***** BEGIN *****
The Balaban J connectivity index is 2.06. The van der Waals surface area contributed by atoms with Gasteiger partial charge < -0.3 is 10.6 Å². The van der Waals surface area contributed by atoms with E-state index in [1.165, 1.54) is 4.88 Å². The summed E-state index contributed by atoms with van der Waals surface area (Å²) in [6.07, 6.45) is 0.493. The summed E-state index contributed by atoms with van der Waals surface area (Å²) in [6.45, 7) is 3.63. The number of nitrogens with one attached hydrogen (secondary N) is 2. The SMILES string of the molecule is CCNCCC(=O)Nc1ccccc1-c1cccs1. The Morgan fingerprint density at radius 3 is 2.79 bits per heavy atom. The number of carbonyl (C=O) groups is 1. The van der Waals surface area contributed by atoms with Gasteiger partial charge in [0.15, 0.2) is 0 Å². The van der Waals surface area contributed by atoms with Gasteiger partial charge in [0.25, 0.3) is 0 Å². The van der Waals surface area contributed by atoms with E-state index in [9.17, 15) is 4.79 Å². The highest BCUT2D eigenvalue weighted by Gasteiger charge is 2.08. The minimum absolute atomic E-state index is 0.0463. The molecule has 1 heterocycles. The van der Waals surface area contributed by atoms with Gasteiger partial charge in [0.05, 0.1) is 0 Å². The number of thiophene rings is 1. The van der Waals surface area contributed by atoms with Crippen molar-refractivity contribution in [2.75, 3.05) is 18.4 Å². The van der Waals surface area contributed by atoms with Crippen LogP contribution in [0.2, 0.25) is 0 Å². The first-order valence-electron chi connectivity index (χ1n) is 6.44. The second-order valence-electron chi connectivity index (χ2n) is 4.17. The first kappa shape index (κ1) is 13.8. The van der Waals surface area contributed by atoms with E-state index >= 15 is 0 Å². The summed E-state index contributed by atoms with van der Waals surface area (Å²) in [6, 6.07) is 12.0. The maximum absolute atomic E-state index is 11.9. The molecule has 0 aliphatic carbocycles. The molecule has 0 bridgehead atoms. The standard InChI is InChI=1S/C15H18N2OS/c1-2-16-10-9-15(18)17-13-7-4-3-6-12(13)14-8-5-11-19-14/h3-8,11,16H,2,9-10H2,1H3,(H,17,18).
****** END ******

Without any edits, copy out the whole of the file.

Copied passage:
The Balaban J connectivity index is 2.06. The van der Waals surface area contributed by atoms with Gasteiger partial charge < -0.3 is 10.6 Å². The van der Waals surface area contributed by atoms with E-state index in [1.165, 1.54) is 4.88 Å². The summed E-state index contributed by atoms with van der Waals surface area (Å²) in [6.07, 6.45) is 0.493. The summed E-state index contributed by atoms with van der Waals surface area (Å²) in [6.45, 7) is 3.63. The number of nitrogens with one attached hydrogen (secondary N) is 2. The SMILES string of the molecule is CCNCCC(=O)Nc1ccccc1-c1cccs1. The Morgan fingerprint density at radius 3 is 2.79 bits per heavy atom. The number of carbonyl (C=O) groups is 1. The van der Waals surface area contributed by atoms with Gasteiger partial charge in [0.15, 0.2) is 0 Å². The van der Waals surface area contributed by atoms with Gasteiger partial charge in [0.25, 0.3) is 0 Å². The van der Waals surface area contributed by atoms with E-state index in [9.17, 15) is 4.79 Å². The highest BCUT2D eigenvalue weighted by Gasteiger charge is 2.08. The minimum absolute atomic E-state index is 0.0463. The molecule has 1 heterocycles. The van der Waals surface area contributed by atoms with Gasteiger partial charge in [0.05, 0.1) is 0 Å². The number of thiophene rings is 1. The van der Waals surface area contributed by atoms with Crippen molar-refractivity contribution in [2.75, 3.05) is 18.4 Å². The van der Waals surface area contributed by atoms with Crippen LogP contribution in [0.2, 0.25) is 0 Å². The first-order valence-electron chi connectivity index (χ1n) is 6.44. The second-order valence-electron chi connectivity index (χ2n) is 4.17. The first kappa shape index (κ1) is 13.8. The van der Waals surface area contributed by atoms with E-state index >= 15 is 0 Å². The summed E-state index contributed by atoms with van der Waals surface area (Å²) in [6, 6.07) is 12.0. The maximum absolute atomic E-state index is 11.9. The molecule has 0 aliphatic carbocycles. The molecule has 0 bridgehead atoms. The standard InChI is InChI=1S/C15H18N2OS/c1-2-16-10-9-15(18)17-13-7-4-3-6-12(13)14-8-5-11-19-14/h3-8,11,16H,2,9-10H2,1H3,(H,17,18).